But we were greeted with all smiles.

I was instantly put at ease.

I felt as if I was leaving my SuperHero in super hands.

Of course, Josie was there with him.  I know she has only the best in mind for Matthew.

As Autumn and I were getting in the car to head home, Autumn started crying.

Her lips pouted.  She whined.

And her response to my questioning her was "Bubba, Josie, bye-bye."

She cried all the way home.

I wasn't aware the impact Matthew going to school was going to have on her.

The three hours we waited to pick him up from school flew by.

We showed up to check on him a few minutes early and found him playing.

 He came home with a birthday card from a classmate and lots of stories about all the fun things he did today.

Then he slept for two hours!

School must have really wiped him out!

All in all, I think Matthew is going to rule the school!

Tuesday, April 10, 2012

Matthew Turns Three

Three years ago today, in a hospital room not far from here, our son was being born.

Three years ago today, Matthew's birthmother was making the hardest decision she would ever have to make.

Three years ago today, we had no idea our son was born.

Yet today, this day brings celebration.  
Our big rockstar is three today!


And while he was a mere dream to us, the day he was born, we are forever grateful for his dear birthmother's couragious choice.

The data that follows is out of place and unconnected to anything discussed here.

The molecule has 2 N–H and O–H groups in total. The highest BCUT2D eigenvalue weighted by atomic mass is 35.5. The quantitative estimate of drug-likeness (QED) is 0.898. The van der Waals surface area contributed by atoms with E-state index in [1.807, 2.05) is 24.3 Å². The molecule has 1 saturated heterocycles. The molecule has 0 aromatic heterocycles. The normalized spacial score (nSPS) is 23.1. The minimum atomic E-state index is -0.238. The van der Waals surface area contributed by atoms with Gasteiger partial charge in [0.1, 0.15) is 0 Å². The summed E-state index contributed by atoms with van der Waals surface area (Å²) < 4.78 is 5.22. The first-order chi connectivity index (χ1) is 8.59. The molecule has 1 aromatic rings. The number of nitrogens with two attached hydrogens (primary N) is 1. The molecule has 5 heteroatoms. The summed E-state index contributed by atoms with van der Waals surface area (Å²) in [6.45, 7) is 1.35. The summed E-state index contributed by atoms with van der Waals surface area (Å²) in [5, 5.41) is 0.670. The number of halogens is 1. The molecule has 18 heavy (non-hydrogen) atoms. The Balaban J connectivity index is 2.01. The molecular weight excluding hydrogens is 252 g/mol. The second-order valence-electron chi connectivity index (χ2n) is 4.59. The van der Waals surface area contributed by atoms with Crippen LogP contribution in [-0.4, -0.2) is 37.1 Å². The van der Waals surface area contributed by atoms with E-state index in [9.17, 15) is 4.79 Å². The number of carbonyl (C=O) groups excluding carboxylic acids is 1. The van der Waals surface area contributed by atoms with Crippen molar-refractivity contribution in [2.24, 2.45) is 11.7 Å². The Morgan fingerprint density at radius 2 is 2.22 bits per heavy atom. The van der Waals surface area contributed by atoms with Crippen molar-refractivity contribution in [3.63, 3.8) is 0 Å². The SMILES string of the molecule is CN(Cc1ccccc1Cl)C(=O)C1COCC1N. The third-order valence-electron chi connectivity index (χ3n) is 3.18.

At three years old, Matthew is anything but typical.  He is also anything but ordinary.  

At three years old, Matthew loves to chew on his hands.

He enjoys rocking out to music.

He still laughs when his sister cries.

He may not sit, or stand, or walk, but he is truly our miracle.

He is determined and strong.

He has opinions and a seriously cute personality.

Special needs do not define him.  He encompasses the word "SPECIAL."

On this day we celebrate three beautiful years of his beautiful life.  

And it just so happens this is also his first day of school!

Happy 3rd Birthday Baby Boy!

Thank you for blessing us each and every day!

Monday, April 9, 2012


Happy Monday blogger buddies.

I am hoping that you all had a fantastic Easter weekend.

He is Risen!

Pepaw & SueEllen came to church with us!

Checking out their loot!

 NanaNana helping Autumn gets eggs!

My family!
We enjoyed the beautiful weather, the company of family, and time with our little bunnies!